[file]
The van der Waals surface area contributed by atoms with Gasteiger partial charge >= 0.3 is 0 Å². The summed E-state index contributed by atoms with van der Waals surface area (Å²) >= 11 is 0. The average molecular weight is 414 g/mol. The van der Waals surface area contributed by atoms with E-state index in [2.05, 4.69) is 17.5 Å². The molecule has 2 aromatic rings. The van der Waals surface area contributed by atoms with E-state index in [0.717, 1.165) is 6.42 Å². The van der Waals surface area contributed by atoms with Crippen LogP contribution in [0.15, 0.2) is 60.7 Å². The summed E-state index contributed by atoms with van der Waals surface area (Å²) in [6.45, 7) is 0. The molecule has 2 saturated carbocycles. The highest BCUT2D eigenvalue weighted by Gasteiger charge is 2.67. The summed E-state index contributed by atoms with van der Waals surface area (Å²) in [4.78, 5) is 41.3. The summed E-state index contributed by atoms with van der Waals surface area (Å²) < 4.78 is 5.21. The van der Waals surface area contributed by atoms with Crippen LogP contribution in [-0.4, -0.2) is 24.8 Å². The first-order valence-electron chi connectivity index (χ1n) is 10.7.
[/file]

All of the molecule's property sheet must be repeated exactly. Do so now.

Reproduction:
The van der Waals surface area contributed by atoms with Gasteiger partial charge >= 0.3 is 0 Å². The summed E-state index contributed by atoms with van der Waals surface area (Å²) >= 11 is 0. The average molecular weight is 414 g/mol. The van der Waals surface area contributed by atoms with E-state index in [2.05, 4.69) is 17.5 Å². The molecule has 2 aromatic rings. The van der Waals surface area contributed by atoms with E-state index in [0.717, 1.165) is 6.42 Å². The van der Waals surface area contributed by atoms with Crippen LogP contribution in [0.15, 0.2) is 60.7 Å². The summed E-state index contributed by atoms with van der Waals surface area (Å²) in [6.45, 7) is 0. The molecule has 2 saturated carbocycles. The highest BCUT2D eigenvalue weighted by Gasteiger charge is 2.67. The summed E-state index contributed by atoms with van der Waals surface area (Å²) in [4.78, 5) is 41.3. The summed E-state index contributed by atoms with van der Waals surface area (Å²) < 4.78 is 5.21. The van der Waals surface area contributed by atoms with Crippen LogP contribution in [-0.4, -0.2) is 24.8 Å². The first-order valence-electron chi connectivity index (χ1n) is 10.7.